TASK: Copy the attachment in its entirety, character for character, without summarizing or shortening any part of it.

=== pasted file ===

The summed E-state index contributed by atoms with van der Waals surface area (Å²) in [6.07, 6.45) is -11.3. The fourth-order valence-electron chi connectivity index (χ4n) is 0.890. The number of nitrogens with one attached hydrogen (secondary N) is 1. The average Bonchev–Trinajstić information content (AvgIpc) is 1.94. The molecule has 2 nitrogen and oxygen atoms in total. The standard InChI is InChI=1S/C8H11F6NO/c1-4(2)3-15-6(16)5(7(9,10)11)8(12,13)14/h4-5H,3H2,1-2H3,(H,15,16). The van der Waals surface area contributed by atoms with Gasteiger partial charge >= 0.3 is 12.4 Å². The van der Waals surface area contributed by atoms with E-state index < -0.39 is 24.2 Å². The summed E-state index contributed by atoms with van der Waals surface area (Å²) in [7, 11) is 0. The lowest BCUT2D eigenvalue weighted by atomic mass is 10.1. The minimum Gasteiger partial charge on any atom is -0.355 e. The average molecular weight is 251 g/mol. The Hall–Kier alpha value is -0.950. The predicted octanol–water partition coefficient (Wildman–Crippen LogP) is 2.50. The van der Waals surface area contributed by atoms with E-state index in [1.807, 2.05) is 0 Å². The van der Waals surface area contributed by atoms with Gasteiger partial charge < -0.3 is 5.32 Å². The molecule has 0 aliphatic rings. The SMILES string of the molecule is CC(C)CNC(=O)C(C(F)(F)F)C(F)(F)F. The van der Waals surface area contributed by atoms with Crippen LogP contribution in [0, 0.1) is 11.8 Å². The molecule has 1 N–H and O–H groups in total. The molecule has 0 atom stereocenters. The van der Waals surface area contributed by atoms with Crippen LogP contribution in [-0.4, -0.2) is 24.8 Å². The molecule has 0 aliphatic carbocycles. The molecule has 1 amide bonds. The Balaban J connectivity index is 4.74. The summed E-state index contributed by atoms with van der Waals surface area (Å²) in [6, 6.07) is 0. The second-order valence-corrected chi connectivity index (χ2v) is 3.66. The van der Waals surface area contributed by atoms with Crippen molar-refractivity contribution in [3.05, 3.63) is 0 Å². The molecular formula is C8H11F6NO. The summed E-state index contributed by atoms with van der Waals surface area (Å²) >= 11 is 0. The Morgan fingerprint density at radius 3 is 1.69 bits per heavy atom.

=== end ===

The summed E-state index contributed by atoms with van der Waals surface area (Å²) in [6.07, 6.45) is -11.3. The fourth-order valence-electron chi connectivity index (χ4n) is 0.890. The number of nitrogens with one attached hydrogen (secondary N) is 1. The average Bonchev–Trinajstić information content (AvgIpc) is 1.94. The molecule has 2 nitrogen and oxygen atoms in total. The standard InChI is InChI=1S/C8H11F6NO/c1-4(2)3-15-6(16)5(7(9,10)11)8(12,13)14/h4-5H,3H2,1-2H3,(H,15,16). The van der Waals surface area contributed by atoms with Gasteiger partial charge >= 0.3 is 12.4 Å². The van der Waals surface area contributed by atoms with E-state index < -0.39 is 24.2 Å². The summed E-state index contributed by atoms with van der Waals surface area (Å²) in [7, 11) is 0. The lowest BCUT2D eigenvalue weighted by atomic mass is 10.1. The minimum Gasteiger partial charge on any atom is -0.355 e. The average molecular weight is 251 g/mol. The Hall–Kier alpha value is -0.950. The predicted octanol–water partition coefficient (Wildman–Crippen LogP) is 2.50. The van der Waals surface area contributed by atoms with E-state index in [1.807, 2.05) is 0 Å². The van der Waals surface area contributed by atoms with Gasteiger partial charge < -0.3 is 5.32 Å². The molecule has 0 aliphatic rings. The SMILES string of the molecule is CC(C)CNC(=O)C(C(F)(F)F)C(F)(F)F. The van der Waals surface area contributed by atoms with Crippen LogP contribution in [0, 0.1) is 11.8 Å². The molecule has 1 N–H and O–H groups in total. The molecule has 0 atom stereocenters. The van der Waals surface area contributed by atoms with Crippen LogP contribution in [-0.4, -0.2) is 24.8 Å². The molecule has 0 aliphatic carbocycles. The molecule has 1 amide bonds. The Balaban J connectivity index is 4.74. The summed E-state index contributed by atoms with van der Waals surface area (Å²) in [6, 6.07) is 0. The second-order valence-corrected chi connectivity index (χ2v) is 3.66. The van der Waals surface area contributed by atoms with Crippen molar-refractivity contribution in [3.05, 3.63) is 0 Å². The molecular formula is C8H11F6NO. The summed E-state index contributed by atoms with van der Waals surface area (Å²) >= 11 is 0. The Morgan fingerprint density at radius 3 is 1.69 bits per heavy atom.